THT Awards Week 3by John Barten
April 23, 2008
Welcome fellow vorpies!
For award definitions and background on the column itself, please consult the Primer.
All weekly stats are the previous Monday through Sunday. All season statistics are through Sunday.
This week’s small sample size warning
In Thursday’s game between the Padres and Rockies, which as you probably know went 22 innings, Todd Helton went 1-9 with a walk. The performance dropped his OPS by 77 points to .766. When coupled with his ohfer the night before, he went from a .292/.404/.521 line to a .242/.347/.419 in two days.
This week’s proof that assigning wins and losses to a pitcher is an idiotic practice that must stop
Good luck division:
On Sunday, Tim Wakefield went eight innings, but allowed five runs on seven hits. He still received credit for a win over the Rangers.
Elsewhere, on Wednesday Clay Buchholz and Chien-Ming Wang combined for seven and two third innings, allowing 15 runs on 17 hits and four walks. But they timed their bad days to coincide, saving them a reasonable amount of pride, or at least as much as one can retain in stealing a no decision from a shelling like that.
Finally on Monday, Jeremy Bonderman gave up seven runs in six and a third against the Twins. He too salvaged a no decision.
Bad luck division:
Mark Buehrle wasn’t nearly as lucky, giving up two runs in seven innings against the A’s. He still took the loss because Greg Smith had a great game, allowing one one run the same seven innings.
My favorite entry from the category this week is the duo of Jake Peavy and Jeff Francis, who started off the 22 inning marathon with a combined 15 innings of shutout ball, but received no acknowledgement from the scorers. They combined for 18 strikeouts, just seven hits and four walks allowed.
Jose Lopez of the Red Sox achieved one of my favorite statistical anomalies on Saturday, throwing one pitch and getting a win for the effort.
And in Monday’s matchup of Tampa and the Yankees, Brian Bruney received a blown save and a win, courtesy of Al Reyes.
The Wes Littleton Award
A side note from the Buchholz/Wang bloodbath I didn’t mention before. Brian Bruney got a save in a game that ended with the final score of 15-9.
And on Monday, George Sherrill of the Orioles allowed a two run home run in the ninth, but still got the save because he entered the game with a three run lead. I suppose some would tell me that that performance constitutes a definite skill because he dealt with the pressure of having to protect a lead late and even though he allowed runs, he buckled down and got his team out of that mess. Bah. He had a poor performance and it’s certainly a weakness of the save statistic that somebody could have an in-game ERA of 18.00 and still get rewarded for his good work the same as if he had come in with two on and nobody out with a one run lead.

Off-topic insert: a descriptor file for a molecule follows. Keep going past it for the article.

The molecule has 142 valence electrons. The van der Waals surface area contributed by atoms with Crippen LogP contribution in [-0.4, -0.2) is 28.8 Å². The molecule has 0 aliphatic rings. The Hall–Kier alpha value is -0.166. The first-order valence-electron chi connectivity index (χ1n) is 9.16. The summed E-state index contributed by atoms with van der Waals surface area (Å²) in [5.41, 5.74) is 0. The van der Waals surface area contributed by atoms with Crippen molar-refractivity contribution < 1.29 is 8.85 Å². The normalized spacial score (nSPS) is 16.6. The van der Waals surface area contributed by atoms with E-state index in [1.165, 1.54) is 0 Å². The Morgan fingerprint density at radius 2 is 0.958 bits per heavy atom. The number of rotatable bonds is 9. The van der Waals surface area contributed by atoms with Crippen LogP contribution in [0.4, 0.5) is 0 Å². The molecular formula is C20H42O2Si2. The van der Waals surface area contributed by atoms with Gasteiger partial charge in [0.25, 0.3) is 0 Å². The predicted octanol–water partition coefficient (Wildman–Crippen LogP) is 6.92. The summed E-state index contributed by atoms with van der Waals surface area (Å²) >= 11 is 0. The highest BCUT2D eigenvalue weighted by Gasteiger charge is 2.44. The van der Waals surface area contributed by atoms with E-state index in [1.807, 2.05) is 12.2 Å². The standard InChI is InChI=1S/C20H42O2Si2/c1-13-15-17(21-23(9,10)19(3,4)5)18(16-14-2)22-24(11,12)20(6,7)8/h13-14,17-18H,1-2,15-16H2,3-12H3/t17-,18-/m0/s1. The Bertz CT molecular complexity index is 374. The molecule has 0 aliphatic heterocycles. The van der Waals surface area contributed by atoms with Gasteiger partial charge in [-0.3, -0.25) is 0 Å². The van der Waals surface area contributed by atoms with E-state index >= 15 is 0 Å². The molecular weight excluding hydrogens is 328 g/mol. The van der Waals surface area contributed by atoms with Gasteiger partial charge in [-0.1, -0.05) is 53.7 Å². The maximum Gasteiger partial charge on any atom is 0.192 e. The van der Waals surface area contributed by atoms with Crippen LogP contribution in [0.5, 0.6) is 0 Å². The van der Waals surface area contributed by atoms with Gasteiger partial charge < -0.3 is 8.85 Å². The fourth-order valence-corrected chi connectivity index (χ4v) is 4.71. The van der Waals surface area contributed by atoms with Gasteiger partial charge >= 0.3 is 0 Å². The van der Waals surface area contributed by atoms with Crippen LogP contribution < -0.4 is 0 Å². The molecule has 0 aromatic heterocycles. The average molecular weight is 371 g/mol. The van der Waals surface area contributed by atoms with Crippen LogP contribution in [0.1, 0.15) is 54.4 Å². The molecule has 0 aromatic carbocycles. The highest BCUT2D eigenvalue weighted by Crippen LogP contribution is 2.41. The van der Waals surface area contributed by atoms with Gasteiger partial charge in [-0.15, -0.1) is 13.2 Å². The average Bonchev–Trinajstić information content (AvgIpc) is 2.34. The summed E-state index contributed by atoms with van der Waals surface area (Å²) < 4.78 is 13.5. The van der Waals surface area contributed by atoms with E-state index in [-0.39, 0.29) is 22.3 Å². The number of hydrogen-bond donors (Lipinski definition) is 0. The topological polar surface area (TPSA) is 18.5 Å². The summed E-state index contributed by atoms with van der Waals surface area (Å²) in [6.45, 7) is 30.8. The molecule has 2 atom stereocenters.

Holds suck too
Matt Guerrier got crushed to the tune of five runs in his inning and a third in Monday’s loss I referenced earlier that gave Bonderman the no decision. He struck nobody out and allowed five hits. He even allowed an inherited runner to score. He still got a hold because the Twins scored four runs in the seventh, keeping his team in the lead for the time he was in there. Pat Neshek eventually coughed up the lead and received a blown save and the loss.
Any sufficiently advanced defense is indistinguishable from pitching
Joe Saunders of the Angels has struck out only 12 in 29 1/3 innings, but he has a 2.15 ERA and a 0.886 WHIP.
The Joe Carter Award
David Ortiz drove in nine runs in his 32 at bats. But he hit only .281/.324/.375 for the week.
Season: Bill Hall is in the top 10 in the NL in RBI, but he’s hitting .211/.233/.507. That OBP is a killer.
The Harmon Killebrew Batting Average is for Wussies Award
Carlos Quentin hit only .227, but he hit three home runs and walked five times in 22 at bats for a .227/.393/.682
Honorable mention should be extended to Prince Fielder and Jacoby Ellsbury. Fielder hit .222/.423/.500 thanks to seven walks and three extra base hits in 18 at bats. Ellsbury had seven walks in 27 plate appearances.
Season: Carlos Pena still holds his lead in the category, one he’s dominated this season thanks to his six homers and 11 walks in 63 at bats. At .206/.359/.462, one could say that his batting average is appalling, but he’s been a positive contributor to his team.
The Rey Sanchez Batting Average is all I’ve Got Award
Raul Ibanez went from MVP to the Sanchez Award in one week? That’s a cruel fate. It’s a deserved one though on the merits of his textbook Sanchez week, hitting a perfect .300/.300/.300. That’s nine singles in 30 at bats with no walks and no extra base hits.
I already mentioned David Ortiz’s week in the Carter Award section. But a DH who hits .281/.324/.375 also qualifies for a mention here. It’ll probably be the last time in his career that we see him put up an empty batting average given his skill set. Nine hits, one home run, and one walk in 32 at bats is a recipe for getting here.
Also a formidable candidate is Michael Young, who hit .310/.323/.379 on the week.
Season: Jose Lopez and Emil Brown share the (dis)honor. Lopez is hitting .299/.306/.403. He has two doubles, two home runs, and three walks in 77 at bats. Brown is hitting .292/.309/.415 with three doubles, a triple, a home run, and two walks in 65 at bats. He gets extra credit because he’s a corner outfielder while Lopez is a second baseman.
The reason this column exists
My very own Kansas City Royals are fourth in batting average in the AL, but last in runs scored. Why is that? It’s because they’re 12th in home runs, 13th in walks, and second in times caught stealing. So they’re making too many outs on the basepaths and hitting empty .259.
The Steve Balboni Award
Jose Bautista had some good things going this week, with his two doubles, a home run, and a walk in 22 at bats. But he also struck out nine times, sinking his batting average beyond where his positive contributions could save him. .227/.261/.455 isn’t good.